No Slow Fixes Either: How Failing Schools in England are Being Restored to Health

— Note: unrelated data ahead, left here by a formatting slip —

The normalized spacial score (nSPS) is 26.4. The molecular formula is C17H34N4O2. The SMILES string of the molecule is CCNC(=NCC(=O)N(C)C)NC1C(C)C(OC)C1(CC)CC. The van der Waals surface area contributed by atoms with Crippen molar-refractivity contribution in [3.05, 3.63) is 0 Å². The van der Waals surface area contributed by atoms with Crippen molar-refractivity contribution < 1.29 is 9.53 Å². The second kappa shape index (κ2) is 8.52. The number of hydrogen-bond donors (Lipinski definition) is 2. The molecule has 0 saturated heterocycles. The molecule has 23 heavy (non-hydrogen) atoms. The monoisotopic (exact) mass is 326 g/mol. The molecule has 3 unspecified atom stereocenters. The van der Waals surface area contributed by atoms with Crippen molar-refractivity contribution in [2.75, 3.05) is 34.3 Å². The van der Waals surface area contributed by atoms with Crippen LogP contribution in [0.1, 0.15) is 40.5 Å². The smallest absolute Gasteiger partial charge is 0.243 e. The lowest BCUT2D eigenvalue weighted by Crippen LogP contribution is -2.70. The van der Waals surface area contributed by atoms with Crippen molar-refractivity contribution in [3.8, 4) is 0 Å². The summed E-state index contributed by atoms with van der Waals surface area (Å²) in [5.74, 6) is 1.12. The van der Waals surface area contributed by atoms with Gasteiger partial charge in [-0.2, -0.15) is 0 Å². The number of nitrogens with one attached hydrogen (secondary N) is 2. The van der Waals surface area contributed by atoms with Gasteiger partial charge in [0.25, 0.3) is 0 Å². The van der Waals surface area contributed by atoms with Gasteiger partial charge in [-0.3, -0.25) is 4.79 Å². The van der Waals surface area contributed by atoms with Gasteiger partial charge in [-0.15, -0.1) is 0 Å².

The strategy adopted in Britain over recent years for raising the standards of pupil performance is unique among developed countries in two ways. First, it identifies the school-rather than the nation, or the individual pupil-as the level at which large-scale and lasting improvement is most likely to be achieved. The strategy seeks, therefore, to enhance the capacity of the school to improve the quality of its own teaching and learning, by effective management planning within a regular cycle of review. Second, however, it accepts that at any moment a small proportion of schools are failing to provide an acceptable standard of education, and are incapable of spontaneous self-improvement. The strategy, therefore, provides (most explicitly in England and Wales, but implicitly also in the rest of the UK) for special measures to assist the process in those schools.